An Indian Doctor's Cure-All: Charlie Chaplin Ashok Aswani has been a fan of Charlie Chaplin for more than 40 years. Now, the practitioner of ayurvedic medicine heads a club of other equally serious fans of the silent-movie-era icon and uses Chaplin movies to help patients suffering from depression.

An Indian Doctor's Cure-All: Charlie Chaplin

An Indian Doctor's Cure-All: Charlie Chaplin

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Ashok Aswani, a practitioner of ayurvedic medicine, prescribes Charlie Chaplin movies to help his patients. Aswani's fascination with Chaplin began more than 40 years ago. He also heads the Charlie Circle, a fan club that celebrates the anniversaries of Chaplin's birth and death. Philip Reeves/NPR hide caption

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Philip Reeves/NPR

In India, laughing is a serious matter. There are laughing clubs — groups who gather in parks for a collective guffaw to relieve the stresses of daily life.

Ashok Aswani goes one step further: He hands out free DVDs of Charlie Chaplin movies to patients as a cure for depression.

"This makes them feel better," he says. "They enjoy it. The next visit, they ask for another movie."

Aswani, 59, practices ayurveda, the traditional medical system widely used in India for thousands of years. He has a tiny walk-in clinic in the industrial town of Adipur, in the western state of Gujarat.

He has also earned a big name for himself around town for dressing up in Chaplin regalia — bowler hat, cane, crooked tie and black baggy trousers — and performing Chaplin mimes, including the distinctive walk.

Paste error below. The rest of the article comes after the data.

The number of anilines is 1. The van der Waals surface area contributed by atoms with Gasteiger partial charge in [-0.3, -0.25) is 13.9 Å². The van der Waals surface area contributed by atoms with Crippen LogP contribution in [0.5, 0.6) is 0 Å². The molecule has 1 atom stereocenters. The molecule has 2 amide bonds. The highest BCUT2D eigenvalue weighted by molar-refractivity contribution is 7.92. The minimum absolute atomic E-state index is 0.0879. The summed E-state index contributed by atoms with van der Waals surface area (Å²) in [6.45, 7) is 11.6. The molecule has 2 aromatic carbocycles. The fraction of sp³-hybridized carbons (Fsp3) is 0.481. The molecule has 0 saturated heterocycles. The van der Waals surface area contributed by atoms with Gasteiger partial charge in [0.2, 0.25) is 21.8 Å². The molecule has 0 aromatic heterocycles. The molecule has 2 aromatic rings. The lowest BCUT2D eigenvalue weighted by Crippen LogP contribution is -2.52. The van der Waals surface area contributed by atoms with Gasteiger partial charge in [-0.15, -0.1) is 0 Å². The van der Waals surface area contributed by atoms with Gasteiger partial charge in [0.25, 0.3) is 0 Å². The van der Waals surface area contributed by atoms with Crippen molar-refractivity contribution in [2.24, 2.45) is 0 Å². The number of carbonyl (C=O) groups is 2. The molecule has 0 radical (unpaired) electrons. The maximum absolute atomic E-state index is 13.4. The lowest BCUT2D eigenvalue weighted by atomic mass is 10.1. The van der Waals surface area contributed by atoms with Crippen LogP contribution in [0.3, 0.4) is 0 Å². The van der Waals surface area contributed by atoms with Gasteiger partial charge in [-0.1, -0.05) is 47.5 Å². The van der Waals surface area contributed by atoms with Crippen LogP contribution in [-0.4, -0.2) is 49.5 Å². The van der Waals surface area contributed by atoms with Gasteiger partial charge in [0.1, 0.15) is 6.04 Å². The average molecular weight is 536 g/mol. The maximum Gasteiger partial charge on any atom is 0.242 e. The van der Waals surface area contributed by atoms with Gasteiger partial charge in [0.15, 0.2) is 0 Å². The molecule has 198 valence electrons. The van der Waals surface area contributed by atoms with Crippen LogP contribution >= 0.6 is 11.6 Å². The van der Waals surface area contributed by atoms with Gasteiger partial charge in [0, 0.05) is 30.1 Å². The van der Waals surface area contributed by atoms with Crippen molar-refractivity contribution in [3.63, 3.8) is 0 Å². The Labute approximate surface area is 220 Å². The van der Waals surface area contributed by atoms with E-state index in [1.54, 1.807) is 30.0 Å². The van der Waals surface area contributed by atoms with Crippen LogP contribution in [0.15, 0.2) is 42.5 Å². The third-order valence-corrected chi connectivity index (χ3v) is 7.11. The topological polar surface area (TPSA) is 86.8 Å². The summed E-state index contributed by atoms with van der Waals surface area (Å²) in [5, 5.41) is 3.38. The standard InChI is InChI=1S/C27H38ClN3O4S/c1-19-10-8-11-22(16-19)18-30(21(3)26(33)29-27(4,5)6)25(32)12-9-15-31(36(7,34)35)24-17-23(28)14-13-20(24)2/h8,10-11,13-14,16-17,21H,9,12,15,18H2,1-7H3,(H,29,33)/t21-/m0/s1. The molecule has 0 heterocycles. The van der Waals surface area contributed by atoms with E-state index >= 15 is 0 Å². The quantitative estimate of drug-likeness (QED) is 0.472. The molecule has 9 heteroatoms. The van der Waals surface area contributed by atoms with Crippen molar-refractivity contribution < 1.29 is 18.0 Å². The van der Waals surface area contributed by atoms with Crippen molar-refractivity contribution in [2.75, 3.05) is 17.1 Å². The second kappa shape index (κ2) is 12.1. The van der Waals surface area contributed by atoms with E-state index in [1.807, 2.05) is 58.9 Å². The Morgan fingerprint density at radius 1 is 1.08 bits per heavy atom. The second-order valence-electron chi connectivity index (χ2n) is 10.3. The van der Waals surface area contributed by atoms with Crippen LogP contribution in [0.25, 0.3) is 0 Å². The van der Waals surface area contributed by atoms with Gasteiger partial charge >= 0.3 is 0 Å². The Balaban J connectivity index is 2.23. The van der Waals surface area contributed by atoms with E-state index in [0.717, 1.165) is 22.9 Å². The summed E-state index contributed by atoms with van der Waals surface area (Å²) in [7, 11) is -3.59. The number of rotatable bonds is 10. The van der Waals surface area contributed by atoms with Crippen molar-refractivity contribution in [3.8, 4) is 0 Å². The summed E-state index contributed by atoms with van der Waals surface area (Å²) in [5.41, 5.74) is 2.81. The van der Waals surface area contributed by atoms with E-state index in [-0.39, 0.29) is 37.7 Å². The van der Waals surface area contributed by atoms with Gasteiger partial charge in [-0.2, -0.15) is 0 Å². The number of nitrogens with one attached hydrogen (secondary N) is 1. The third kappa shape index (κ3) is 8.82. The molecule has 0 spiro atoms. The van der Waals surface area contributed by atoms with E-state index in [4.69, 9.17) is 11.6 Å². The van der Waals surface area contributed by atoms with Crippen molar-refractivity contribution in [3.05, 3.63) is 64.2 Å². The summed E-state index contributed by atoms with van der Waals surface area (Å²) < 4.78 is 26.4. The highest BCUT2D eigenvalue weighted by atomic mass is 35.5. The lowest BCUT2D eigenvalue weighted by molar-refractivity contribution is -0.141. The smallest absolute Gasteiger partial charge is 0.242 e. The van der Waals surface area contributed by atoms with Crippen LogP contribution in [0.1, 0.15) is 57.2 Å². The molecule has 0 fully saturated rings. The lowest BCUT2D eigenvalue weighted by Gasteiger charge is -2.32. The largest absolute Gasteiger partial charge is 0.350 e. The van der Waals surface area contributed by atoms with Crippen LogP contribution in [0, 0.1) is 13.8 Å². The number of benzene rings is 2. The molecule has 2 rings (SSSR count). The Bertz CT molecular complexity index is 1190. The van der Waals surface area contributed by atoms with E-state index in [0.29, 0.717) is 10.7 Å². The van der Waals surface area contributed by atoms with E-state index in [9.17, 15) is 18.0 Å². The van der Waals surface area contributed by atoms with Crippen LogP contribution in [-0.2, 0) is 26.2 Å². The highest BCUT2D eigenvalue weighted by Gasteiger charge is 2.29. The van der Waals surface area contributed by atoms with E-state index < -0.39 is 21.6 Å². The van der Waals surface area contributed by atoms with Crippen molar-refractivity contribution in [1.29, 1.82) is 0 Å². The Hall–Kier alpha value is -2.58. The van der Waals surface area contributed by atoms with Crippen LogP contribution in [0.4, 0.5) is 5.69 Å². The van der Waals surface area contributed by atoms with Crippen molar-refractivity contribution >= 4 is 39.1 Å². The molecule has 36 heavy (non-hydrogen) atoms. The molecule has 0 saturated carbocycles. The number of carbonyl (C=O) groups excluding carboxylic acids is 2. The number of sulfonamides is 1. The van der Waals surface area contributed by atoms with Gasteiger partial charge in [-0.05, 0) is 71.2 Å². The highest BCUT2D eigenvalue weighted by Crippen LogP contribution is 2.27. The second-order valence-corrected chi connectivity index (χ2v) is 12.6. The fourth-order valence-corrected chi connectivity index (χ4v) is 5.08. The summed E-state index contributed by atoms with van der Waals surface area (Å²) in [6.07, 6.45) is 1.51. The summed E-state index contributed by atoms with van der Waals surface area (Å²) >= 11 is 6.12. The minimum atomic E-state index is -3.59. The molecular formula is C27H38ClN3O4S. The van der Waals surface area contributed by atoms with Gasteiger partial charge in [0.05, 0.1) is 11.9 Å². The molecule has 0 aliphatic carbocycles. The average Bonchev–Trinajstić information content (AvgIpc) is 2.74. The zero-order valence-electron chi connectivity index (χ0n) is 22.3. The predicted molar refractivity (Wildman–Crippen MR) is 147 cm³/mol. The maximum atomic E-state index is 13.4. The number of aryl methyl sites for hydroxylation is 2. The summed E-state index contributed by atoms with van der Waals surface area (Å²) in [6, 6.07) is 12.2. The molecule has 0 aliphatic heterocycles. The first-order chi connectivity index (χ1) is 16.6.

Aswani's fascination with Charlie Chaplin began some 40 years ago, when he saw The Gold Rush.

He liked it so much, he immediately bought a ticket for the next showing, although he was supposed to be at work — he was a typist at the time.

"I laughed and laughed and fell down on the ground," he recalls. "Three times I saw that movie, and next day I lost the job."

Since then, Aswani has seen The Gold Rush more than 200 times. His admiration for Chaplin remains undiminished.

"This was the greatest, greatest man on the Earth, I think. He was a good musician, good director, good editor, good actor, good writer, good mime artist," Aswani says.

When Chaplin died in 1977, Aswani was devastated. "I wept, I wept ... like a kid. I feel he should be alive."

Aswani now heads a club called the Charlie Circle, a group of fans aged between 14 and 72 who annually celebrate the anniversaries of Chaplin's death and birth.

They meet every few months in a cramped room above a photo shop facing a noisy and chaotic street to discuss Chaplin and watch his movies. Before each meeting, they pray to a large Charlie Chaplin cutout.

L.L. Chiniara, a retired government official and circle member, says Chaplin strikes a chord with many Indians because of the roles he performed.

"He's a common man; we are also common men. So that's why we were attracted to the Charlie, that's why only. And we love the Charlie!" Chiniara says.